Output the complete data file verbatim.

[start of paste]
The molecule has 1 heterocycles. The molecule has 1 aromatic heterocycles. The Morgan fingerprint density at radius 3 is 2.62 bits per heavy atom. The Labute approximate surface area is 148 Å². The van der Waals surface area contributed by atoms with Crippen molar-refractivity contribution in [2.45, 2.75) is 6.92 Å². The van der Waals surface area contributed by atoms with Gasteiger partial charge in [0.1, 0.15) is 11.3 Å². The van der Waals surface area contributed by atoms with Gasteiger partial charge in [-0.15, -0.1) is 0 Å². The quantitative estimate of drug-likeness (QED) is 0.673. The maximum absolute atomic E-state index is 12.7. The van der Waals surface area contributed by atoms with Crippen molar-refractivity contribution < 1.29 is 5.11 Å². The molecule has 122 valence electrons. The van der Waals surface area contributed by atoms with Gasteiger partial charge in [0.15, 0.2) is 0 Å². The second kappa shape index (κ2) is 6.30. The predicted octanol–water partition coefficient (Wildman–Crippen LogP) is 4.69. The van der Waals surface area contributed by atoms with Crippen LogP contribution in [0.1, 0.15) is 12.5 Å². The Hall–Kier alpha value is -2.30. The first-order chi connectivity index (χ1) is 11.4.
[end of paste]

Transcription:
The molecule has 1 heterocycles. The molecule has 1 aromatic heterocycles. The Morgan fingerprint density at radius 3 is 2.62 bits per heavy atom. The Labute approximate surface area is 148 Å². The van der Waals surface area contributed by atoms with Crippen molar-refractivity contribution in [2.45, 2.75) is 6.92 Å². The van der Waals surface area contributed by atoms with Gasteiger partial charge in [0.1, 0.15) is 11.3 Å². The van der Waals surface area contributed by atoms with Gasteiger partial charge in [-0.15, -0.1) is 0 Å². The quantitative estimate of drug-likeness (QED) is 0.673. The maximum absolute atomic E-state index is 12.7. The van der Waals surface area contributed by atoms with Crippen molar-refractivity contribution < 1.29 is 5.11 Å². The molecule has 122 valence electrons. The van der Waals surface area contributed by atoms with Gasteiger partial charge in [0.15, 0.2) is 0 Å². The second kappa shape index (κ2) is 6.30. The predicted octanol–water partition coefficient (Wildman–Crippen LogP) is 4.69. The van der Waals surface area contributed by atoms with Crippen LogP contribution in [0.1, 0.15) is 12.5 Å². The Hall–Kier alpha value is -2.30. The first-order chi connectivity index (χ1) is 11.4.